It’s only 9:16 AM and it feels like a ton has happened. I got a phone call at 7:20 this morning, which I missed but it woke me up. So I got up, showered, dressed and went outside to find half the guys from the workshop standing around waiting for breakfast. We started talking and I wished them well getting home and that their troubles would die down soon. They told me that one of their leading figures, whose name I unfortunately could not catch [ETA: Professor Mesfin Woldemariam], who was the founder of the Ethiopian Human Rights Council and a Harvard fellow, had been killed. It was like when I found out Rosa Parks had died but worse because she died peacefully in her sleep and nobody shot her. The government can’t keep on like this, the guys said. Also it was a case of the illeterate killing the educated, those whom Ethiopia had invested so much money and time in educating, the government didn’t want to listen to and in fact had suppressed and killed. The guys said 45 people have been killed in the last four days and rioting has spread to most of the other cities in Ethiopia. Also people are just being rounded up and jailed and there’s no due process so they could be in jail for who knows how long (according to the BBC reports this has been going on since the unrest over the elections; this also harked back to the driver in Soweto who said that, during the Soweto uprising, when people were jailed often their names disappeared from lists and no one could find them). They mentioned hearing occasional shots form the capital (as had I as well as a siren or two and what sounds constantly like dogs barking at night). We gave the most dedicated student award to a woman from Addis who had come in despite the riots to all three days of the workshop (all the other Addis participants bailed that second day); she was from an area where a hand grenade had gone off. As they said, pray for us and hopefully other governments will speak out (though Germany has just invited Meles Zenawi, the prime minister, to a conference as a ‘respected African leader.’) I don’t know that we will be running that other workshop, but so far it still seems to be on. As the guys pointed out, we are in a different world right now for better or worse–this international moneyed and guarded space where these things don’t touch us–but they have to go back home.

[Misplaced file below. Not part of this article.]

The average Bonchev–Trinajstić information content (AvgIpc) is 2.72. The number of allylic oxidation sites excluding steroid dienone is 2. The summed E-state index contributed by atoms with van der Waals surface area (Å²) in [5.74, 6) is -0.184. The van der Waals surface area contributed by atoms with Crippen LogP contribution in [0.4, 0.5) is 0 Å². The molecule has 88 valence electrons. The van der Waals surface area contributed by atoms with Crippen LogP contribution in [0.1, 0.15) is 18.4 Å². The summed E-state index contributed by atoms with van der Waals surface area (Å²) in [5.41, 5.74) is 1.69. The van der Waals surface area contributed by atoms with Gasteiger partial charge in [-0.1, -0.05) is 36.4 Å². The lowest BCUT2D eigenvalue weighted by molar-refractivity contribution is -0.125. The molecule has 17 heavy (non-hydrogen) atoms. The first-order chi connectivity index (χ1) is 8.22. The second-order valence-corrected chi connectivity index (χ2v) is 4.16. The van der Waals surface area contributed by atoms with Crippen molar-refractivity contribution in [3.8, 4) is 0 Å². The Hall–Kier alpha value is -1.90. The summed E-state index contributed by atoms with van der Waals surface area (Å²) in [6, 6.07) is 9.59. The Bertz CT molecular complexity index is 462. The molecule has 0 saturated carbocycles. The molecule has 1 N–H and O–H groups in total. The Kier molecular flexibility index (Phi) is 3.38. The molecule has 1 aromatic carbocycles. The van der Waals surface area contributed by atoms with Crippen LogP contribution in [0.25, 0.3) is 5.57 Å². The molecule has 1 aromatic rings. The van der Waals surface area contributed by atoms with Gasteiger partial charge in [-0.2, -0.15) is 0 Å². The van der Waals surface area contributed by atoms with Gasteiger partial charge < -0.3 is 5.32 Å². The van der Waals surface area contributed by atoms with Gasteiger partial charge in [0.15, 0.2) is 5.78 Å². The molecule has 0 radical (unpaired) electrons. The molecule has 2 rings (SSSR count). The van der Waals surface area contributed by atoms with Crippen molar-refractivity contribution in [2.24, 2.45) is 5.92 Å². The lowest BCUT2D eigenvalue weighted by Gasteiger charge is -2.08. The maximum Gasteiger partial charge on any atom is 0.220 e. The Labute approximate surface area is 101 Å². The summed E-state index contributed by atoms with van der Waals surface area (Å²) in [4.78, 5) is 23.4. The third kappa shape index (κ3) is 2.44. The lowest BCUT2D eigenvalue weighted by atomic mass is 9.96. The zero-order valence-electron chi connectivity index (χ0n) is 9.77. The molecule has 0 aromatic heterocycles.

I caught up with Loza at breakfast as well. She and two of the guys were discussing the situation. She said Ethiopia has been plagued by natural disasters and violence in turns and sometimes a bit of both at once–drought and war, war and drought. It’s unfortunate because it seems like such a beautiful country with such rich traditions.

I am maybe heading into town today if it’s quiet to see if I can get to the Sheraton to get some money. I brought some with me in traveller’s cheques but I didn’t realize that I had to pay my bill in American dollars and can’t do it with a credit card. I’d read that ATMs were scarce in Ethiopia and that traveller’s cheques were best but I wasn’t thinking about it much on my other travels and so spent a lot of the cheques I brought. Once Loza sorts out the remaining participants, then we’ll see about getting money.